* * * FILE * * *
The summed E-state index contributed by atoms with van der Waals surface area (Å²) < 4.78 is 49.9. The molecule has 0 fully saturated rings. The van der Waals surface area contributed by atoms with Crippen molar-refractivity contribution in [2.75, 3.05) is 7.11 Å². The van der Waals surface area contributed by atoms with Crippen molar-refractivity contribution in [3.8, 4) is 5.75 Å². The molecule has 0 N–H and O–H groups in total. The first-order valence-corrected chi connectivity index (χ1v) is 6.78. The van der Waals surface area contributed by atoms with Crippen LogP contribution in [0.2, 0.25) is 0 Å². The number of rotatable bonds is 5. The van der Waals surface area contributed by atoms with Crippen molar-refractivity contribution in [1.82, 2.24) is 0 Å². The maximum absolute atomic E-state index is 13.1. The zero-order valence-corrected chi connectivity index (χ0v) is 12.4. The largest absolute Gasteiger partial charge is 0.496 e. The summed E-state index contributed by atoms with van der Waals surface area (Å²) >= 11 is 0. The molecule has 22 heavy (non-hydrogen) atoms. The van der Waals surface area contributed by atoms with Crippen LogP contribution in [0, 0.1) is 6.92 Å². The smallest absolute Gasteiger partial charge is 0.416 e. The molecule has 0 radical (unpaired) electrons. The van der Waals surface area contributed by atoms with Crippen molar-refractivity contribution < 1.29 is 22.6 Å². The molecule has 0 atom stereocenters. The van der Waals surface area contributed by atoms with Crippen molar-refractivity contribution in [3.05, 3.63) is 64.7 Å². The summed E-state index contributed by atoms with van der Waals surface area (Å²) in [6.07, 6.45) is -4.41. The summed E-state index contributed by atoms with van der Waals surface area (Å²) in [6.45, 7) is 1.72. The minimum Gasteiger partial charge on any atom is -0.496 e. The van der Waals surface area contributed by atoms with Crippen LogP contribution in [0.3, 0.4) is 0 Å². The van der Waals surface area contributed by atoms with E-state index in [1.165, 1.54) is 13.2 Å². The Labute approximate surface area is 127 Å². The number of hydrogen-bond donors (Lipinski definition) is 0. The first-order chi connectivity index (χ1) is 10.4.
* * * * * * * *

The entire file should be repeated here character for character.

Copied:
The summed E-state index contributed by atoms with van der Waals surface area (Å²) < 4.78 is 49.9. The molecule has 0 fully saturated rings. The van der Waals surface area contributed by atoms with Crippen molar-refractivity contribution in [2.75, 3.05) is 7.11 Å². The van der Waals surface area contributed by atoms with Crippen molar-refractivity contribution in [3.8, 4) is 5.75 Å². The molecule has 0 N–H and O–H groups in total. The first-order valence-corrected chi connectivity index (χ1v) is 6.78. The van der Waals surface area contributed by atoms with Crippen LogP contribution in [0.2, 0.25) is 0 Å². The number of rotatable bonds is 5. The van der Waals surface area contributed by atoms with Crippen molar-refractivity contribution in [1.82, 2.24) is 0 Å². The maximum absolute atomic E-state index is 13.1. The zero-order valence-corrected chi connectivity index (χ0v) is 12.4. The largest absolute Gasteiger partial charge is 0.496 e. The summed E-state index contributed by atoms with van der Waals surface area (Å²) >= 11 is 0. The molecule has 22 heavy (non-hydrogen) atoms. The van der Waals surface area contributed by atoms with Crippen LogP contribution in [0, 0.1) is 6.92 Å². The smallest absolute Gasteiger partial charge is 0.416 e. The molecule has 0 radical (unpaired) electrons. The van der Waals surface area contributed by atoms with Crippen molar-refractivity contribution < 1.29 is 22.6 Å². The molecule has 0 atom stereocenters. The van der Waals surface area contributed by atoms with Crippen molar-refractivity contribution in [3.05, 3.63) is 64.7 Å². The summed E-state index contributed by atoms with van der Waals surface area (Å²) in [6.07, 6.45) is -4.41. The summed E-state index contributed by atoms with van der Waals surface area (Å²) in [6.45, 7) is 1.72. The minimum Gasteiger partial charge on any atom is -0.496 e. The van der Waals surface area contributed by atoms with Crippen LogP contribution in [0.3, 0.4) is 0 Å². The van der Waals surface area contributed by atoms with E-state index in [1.165, 1.54) is 13.2 Å². The Labute approximate surface area is 127 Å². The number of hydrogen-bond donors (Lipinski definition) is 0. The first-order chi connectivity index (χ1) is 10.4.